Research also demonstrates green space reduces anxiety and depression, which makes it a fantastic hobby for those in recovery.

5. Volunteer

When you don’t feel good about yourself or the world, helping others is a great way to change your perspective.

Volunteering provides individuals with a sense of purpose, providing meaning during a time that may sometimes seem overwhelming. Volunteers also feel healthier; one poll indicated almost 80% of volunteers reported feeling healthier than normal.

Finally, volunteering encourages social interactions beyond the scope of recovery. The focus isn’t on the recovering individual but on assisting someone else.

Not a people person? Volunteering can still be a new hobby; consider helping a local humane society.

6. Cooking

Want some spice in your life? Try out cooking.

Many people don’t consider cooking as a form of art, but chefs literally make masterpieces from scraps—just like a painter weaves an image from paint.

The great thing about cooking is that recovering individuals can determine what environment is best suited for them. They can cook at home, with friends or in a classroom setting.

7. Sports

Sports is a mixture of exercise and social interaction, making it one of the best hobbies to pick up for recovering individuals.

First, the exercise reduces stress, enhances memory and encourages imagination. But that’s not all.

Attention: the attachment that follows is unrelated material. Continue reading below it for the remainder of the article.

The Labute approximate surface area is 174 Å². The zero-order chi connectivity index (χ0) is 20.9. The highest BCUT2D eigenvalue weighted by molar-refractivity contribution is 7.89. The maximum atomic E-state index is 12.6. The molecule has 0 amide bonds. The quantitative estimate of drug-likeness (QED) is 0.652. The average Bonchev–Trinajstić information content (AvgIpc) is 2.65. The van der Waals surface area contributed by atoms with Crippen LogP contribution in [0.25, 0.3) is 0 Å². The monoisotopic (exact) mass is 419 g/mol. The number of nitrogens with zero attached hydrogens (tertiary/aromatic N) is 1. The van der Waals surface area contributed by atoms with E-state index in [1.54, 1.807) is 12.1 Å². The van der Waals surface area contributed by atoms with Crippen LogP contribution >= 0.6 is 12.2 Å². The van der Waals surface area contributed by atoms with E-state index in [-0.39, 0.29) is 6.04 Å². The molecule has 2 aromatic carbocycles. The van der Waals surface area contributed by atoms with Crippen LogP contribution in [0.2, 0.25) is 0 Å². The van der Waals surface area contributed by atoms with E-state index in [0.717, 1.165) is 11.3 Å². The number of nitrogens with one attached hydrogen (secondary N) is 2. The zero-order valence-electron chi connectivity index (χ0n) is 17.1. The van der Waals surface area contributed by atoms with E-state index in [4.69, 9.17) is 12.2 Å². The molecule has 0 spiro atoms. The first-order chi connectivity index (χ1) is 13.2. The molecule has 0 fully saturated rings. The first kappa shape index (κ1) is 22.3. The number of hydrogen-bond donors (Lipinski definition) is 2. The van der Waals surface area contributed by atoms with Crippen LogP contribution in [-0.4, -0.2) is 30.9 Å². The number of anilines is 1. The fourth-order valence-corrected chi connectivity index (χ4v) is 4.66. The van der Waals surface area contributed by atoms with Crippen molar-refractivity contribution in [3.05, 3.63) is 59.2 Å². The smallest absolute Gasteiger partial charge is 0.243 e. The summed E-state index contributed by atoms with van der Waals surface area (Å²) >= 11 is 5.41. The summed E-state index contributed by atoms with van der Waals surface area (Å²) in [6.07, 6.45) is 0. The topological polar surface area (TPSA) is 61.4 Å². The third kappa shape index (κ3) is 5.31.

Other studies show sports provide meaning for players. They also help transform identities for some individuals, providing a social and engaging routine that aids in the recovery process.

8. Gardening

Remember how we said green space reduces stress, anxiety, and depression? Why not immerse yourself in the outside world as a hobby?

Gardening is one of the simple hobbies that most people can enjoy. Even an in-house herb garden for those in a city is beneficial.

Gardens instill responsibility in the owners while they also reap the benefits of the outside world.

9. Horseback Riding

Equine therapy creates a relationship between horse and human. It also teaches responsibility to those learning to care for another being.

More than that, it provides a sense of acceptance.

Studies demonstrate horse-assisted therapy even increases the likelihood of recovery retention.

Choose Your Outlet

Horseback riding, volunteering, gardening… the options are endless for those trying to identify themselves during the recovery stage.

Considering new hobby ideas is a great way to stay motivated and to remind ourselves of recovery’s importance. Which hobby is right for you?

But don’t forget your hobbies may be only one tip for staying sober during or after recovery. Learn a few more suggestions and start on your hobby today.

Don’t worry; even if your paintings look like primeval cave drawings, remember that you are participating in something that is for you. The point is to immerse yourself in the new experience and to find enjoyment in a new, healthy activity.

 

References:

Article Reviewed by David Sherman, MD

David Sherman, MDDavid Sherman, MD is a Fellow of the American Society of Addiction Medicine (FASAM) and board certified in Addiction Medicine with the American Board of Preventive Medicine. He is a native Missourian and graduated medical school at the University of Missouri-Columbia School of Medicine. Dr. Sherman completed a two-year fellowship in Addiction Medicine at the University of Florida in Gainesville. He leads a highly trained staff of master level certified addiction professionals. Men and women from all over Missouri and the United States come to Sana Lake Recovery Center to get the care they need and deserve.